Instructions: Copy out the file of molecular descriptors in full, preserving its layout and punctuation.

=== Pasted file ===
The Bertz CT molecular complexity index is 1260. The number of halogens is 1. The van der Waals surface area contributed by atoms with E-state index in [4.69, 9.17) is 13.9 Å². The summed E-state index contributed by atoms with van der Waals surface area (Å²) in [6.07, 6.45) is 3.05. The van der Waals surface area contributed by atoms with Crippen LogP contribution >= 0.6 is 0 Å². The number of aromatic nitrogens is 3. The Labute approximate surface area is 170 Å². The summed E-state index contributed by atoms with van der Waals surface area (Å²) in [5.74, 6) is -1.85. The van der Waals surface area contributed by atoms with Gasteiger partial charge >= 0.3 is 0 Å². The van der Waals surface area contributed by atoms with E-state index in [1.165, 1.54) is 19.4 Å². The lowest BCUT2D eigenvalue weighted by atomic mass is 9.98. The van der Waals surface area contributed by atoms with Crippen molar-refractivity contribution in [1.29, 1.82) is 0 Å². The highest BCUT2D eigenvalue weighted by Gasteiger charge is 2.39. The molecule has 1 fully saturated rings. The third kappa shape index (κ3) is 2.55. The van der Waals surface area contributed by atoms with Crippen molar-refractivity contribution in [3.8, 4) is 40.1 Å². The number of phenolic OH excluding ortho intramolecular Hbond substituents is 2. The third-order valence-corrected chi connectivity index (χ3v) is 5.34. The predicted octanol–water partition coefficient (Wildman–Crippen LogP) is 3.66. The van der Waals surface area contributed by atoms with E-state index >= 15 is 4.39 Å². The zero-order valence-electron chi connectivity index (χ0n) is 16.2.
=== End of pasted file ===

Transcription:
The Bertz CT molecular complexity index is 1260. The number of halogens is 1. The van der Waals surface area contributed by atoms with E-state index in [4.69, 9.17) is 13.9 Å². The summed E-state index contributed by atoms with van der Waals surface area (Å²) in [6.07, 6.45) is 3.05. The van der Waals surface area contributed by atoms with Crippen LogP contribution >= 0.6 is 0 Å². The number of aromatic nitrogens is 3. The Labute approximate surface area is 170 Å². The summed E-state index contributed by atoms with van der Waals surface area (Å²) in [5.74, 6) is -1.85. The van der Waals surface area contributed by atoms with Gasteiger partial charge >= 0.3 is 0 Å². The van der Waals surface area contributed by atoms with E-state index in [1.165, 1.54) is 19.4 Å². The lowest BCUT2D eigenvalue weighted by atomic mass is 9.98. The van der Waals surface area contributed by atoms with Crippen molar-refractivity contribution in [1.29, 1.82) is 0 Å². The highest BCUT2D eigenvalue weighted by Gasteiger charge is 2.39. The molecule has 1 fully saturated rings. The third kappa shape index (κ3) is 2.55. The van der Waals surface area contributed by atoms with Crippen molar-refractivity contribution in [3.8, 4) is 40.1 Å². The number of phenolic OH excluding ortho intramolecular Hbond substituents is 2. The third-order valence-corrected chi connectivity index (χ3v) is 5.34. The predicted octanol–water partition coefficient (Wildman–Crippen LogP) is 3.66. The van der Waals surface area contributed by atoms with E-state index >= 15 is 4.39 Å². The zero-order valence-electron chi connectivity index (χ0n) is 16.2.